Malaysia Air Faces Likely Delisting After Second Disaster
Malaysian Airline System Bhd., reeling from its second disaster in four months, is likely near the end of its days as a publicly traded company.
The company plans to present a revival plan to its state-run parent Khazanah Nasional Bhd. this week, people familiar with the matter said yesterday, asking not to be identified because the talks are private. The options range from Khazanah taking Malaysian Air private to bankruptcy, according to one of the people, with both routes involving a delisting.
Malaysian Air says its focus is on the victims and families of Flight 17, while the loss of 537 lives and two planes since March is straining the carrier’s ability to stay in business. Even a month before the latest disaster, Khazanah was estimating that the unprofitable airline only had enough funds to last it about a year.
“They don’t have the luxury of time,” said Mohshin Aziz, an analyst at Malayan Banking Bhd. in Kuala Lumpur. “Malaysian Air doesn’t have a huge balance sheet, it’s still struggling from perception issues. We will probably see drastic measures.”
Flight 17 was en route to Kuala Lumpur from Amsterdam carrying 298 passengers and crew on July 17, when it was shot down over eastern Ukraine. The disaster occurred four months after Malaysian Air Flight 370 disappeared with 239 people aboard, leading to the longest search for a missing plane in modern aviation history.
Asuki Abas, a spokesman for Khazanah, couldn’t be reached on his mobile phone for comment. The Wall Street Journal reported July 20 that Khazanah was increasingly leaning toward taking the carrier private, citing unidentified people.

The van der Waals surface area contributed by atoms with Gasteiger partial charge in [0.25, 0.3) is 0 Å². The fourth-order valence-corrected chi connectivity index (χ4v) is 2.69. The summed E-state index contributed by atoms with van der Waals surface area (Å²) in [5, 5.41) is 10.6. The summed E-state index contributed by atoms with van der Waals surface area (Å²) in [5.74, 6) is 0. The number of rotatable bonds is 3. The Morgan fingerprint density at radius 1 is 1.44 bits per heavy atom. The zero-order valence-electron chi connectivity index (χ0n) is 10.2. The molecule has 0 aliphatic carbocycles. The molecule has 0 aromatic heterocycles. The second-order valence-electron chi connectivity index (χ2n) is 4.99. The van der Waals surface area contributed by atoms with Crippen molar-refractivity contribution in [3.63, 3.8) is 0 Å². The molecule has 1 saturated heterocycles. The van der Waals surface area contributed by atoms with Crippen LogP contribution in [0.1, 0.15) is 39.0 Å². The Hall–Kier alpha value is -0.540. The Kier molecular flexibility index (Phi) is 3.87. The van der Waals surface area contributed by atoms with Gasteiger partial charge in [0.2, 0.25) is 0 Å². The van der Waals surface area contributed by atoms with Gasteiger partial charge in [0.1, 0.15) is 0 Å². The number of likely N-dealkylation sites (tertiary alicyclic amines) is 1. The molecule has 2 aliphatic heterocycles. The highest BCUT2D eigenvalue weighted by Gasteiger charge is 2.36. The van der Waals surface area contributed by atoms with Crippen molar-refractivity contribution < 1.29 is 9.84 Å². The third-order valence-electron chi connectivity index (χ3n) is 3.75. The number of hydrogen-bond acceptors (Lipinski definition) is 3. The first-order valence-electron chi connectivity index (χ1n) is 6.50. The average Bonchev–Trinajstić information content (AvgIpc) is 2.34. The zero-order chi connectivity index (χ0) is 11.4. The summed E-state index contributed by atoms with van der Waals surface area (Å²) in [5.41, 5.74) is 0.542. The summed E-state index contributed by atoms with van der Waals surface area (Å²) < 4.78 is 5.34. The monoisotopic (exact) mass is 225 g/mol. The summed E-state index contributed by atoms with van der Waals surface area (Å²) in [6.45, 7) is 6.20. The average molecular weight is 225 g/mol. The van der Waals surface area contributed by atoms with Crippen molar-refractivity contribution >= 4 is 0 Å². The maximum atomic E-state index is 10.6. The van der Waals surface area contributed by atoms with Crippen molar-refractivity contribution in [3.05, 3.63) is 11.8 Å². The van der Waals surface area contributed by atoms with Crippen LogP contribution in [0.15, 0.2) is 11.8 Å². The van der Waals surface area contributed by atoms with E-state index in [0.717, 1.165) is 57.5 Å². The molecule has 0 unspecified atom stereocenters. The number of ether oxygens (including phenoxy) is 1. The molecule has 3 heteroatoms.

“Our focus during this very challenging time is to work with the emergency responders and authorities and mobilize full support to provide all possible care to the family members of those onboard MH17,” Malaysian Air said in an e-mailed response to queries about the revival plan. “This is not the right time to address this question.”
Shares of Malaysian Air surged 15 percent, the most since October 2007, to close at 23 sen, above the level before the downing of Flight 17. Still, the stock has fallen 26 percent in Kuala Lumpur trading this year and is rated sell by 13 of 15 analysts tracked by Bloomberg. Khazanah, Malaysia’s sovereign wealth fund, owns 69.4 percent of the carrier.
On the political front, President Vladimir Putin has defied international anger over Russia’s alleged role in the shooting down of MH17 as the U.S. and Europe threaten further sanctions against his increasingly isolated country. Putin has blamed the Ukrainian government, saying the crash wouldn’t have happened had it not fomented the conflict in the east.
President Barack Obama urged Putin to rein in the rebels, who he said were “Russia-backed.” Bodies gathered from the crash site have been released and the “black box” flight and data recorders handed over to Malaysian specialists. The separatists have denied they downed the plane.
For Khazanah, privatizing Malaysian Air could mean the fund would need to buy the 31 percent it doesn’t own in the company, a stake valued at about 1 billion ringgit ($315 million) based on the stock’s latest closing price.